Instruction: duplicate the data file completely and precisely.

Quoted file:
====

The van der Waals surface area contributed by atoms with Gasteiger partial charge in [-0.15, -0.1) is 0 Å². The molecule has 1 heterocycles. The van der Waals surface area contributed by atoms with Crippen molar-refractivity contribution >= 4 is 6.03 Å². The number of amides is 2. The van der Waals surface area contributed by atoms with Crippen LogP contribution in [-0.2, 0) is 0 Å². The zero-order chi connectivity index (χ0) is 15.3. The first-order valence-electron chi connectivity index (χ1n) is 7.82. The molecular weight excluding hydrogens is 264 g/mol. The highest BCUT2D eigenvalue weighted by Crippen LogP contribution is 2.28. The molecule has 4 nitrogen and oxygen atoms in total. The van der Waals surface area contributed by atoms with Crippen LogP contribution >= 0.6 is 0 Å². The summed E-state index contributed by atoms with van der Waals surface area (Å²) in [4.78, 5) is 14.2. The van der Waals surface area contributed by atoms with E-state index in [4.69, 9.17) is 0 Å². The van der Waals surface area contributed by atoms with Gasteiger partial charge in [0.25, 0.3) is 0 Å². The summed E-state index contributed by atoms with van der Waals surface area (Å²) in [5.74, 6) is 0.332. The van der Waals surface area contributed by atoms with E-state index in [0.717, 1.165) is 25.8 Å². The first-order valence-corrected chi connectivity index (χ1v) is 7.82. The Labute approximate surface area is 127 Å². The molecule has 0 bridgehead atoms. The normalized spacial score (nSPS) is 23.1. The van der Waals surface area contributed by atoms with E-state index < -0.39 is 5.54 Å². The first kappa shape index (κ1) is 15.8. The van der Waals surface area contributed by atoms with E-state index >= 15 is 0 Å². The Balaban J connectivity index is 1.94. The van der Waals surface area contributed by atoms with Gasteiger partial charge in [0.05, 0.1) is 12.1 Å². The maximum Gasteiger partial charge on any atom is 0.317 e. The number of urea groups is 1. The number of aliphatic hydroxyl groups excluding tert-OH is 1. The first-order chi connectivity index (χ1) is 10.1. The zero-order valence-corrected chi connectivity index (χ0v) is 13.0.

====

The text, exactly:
The van der Waals surface area contributed by atoms with Gasteiger partial charge in [-0.15, -0.1) is 0 Å². The molecule has 1 heterocycles. The van der Waals surface area contributed by atoms with Crippen molar-refractivity contribution >= 4 is 6.03 Å². The number of amides is 2. The van der Waals surface area contributed by atoms with Crippen LogP contribution in [-0.2, 0) is 0 Å². The zero-order chi connectivity index (χ0) is 15.3. The first-order valence-electron chi connectivity index (χ1n) is 7.82. The molecular weight excluding hydrogens is 264 g/mol. The highest BCUT2D eigenvalue weighted by Crippen LogP contribution is 2.28. The molecule has 4 nitrogen and oxygen atoms in total. The van der Waals surface area contributed by atoms with Crippen LogP contribution >= 0.6 is 0 Å². The summed E-state index contributed by atoms with van der Waals surface area (Å²) in [4.78, 5) is 14.2. The van der Waals surface area contributed by atoms with E-state index in [4.69, 9.17) is 0 Å². The van der Waals surface area contributed by atoms with Gasteiger partial charge in [0.25, 0.3) is 0 Å². The summed E-state index contributed by atoms with van der Waals surface area (Å²) in [5.74, 6) is 0.332. The van der Waals surface area contributed by atoms with E-state index in [0.717, 1.165) is 25.8 Å². The first-order valence-corrected chi connectivity index (χ1v) is 7.82. The Labute approximate surface area is 127 Å². The molecule has 0 bridgehead atoms. The normalized spacial score (nSPS) is 23.1. The van der Waals surface area contributed by atoms with E-state index < -0.39 is 5.54 Å². The first kappa shape index (κ1) is 15.8. The van der Waals surface area contributed by atoms with E-state index >= 15 is 0 Å². The Balaban J connectivity index is 1.94. The van der Waals surface area contributed by atoms with Gasteiger partial charge in [0.05, 0.1) is 12.1 Å². The maximum Gasteiger partial charge on any atom is 0.317 e. The number of urea groups is 1. The number of aliphatic hydroxyl groups excluding tert-OH is 1. The first-order chi connectivity index (χ1) is 10.1. The zero-order valence-corrected chi connectivity index (χ0v) is 13.0.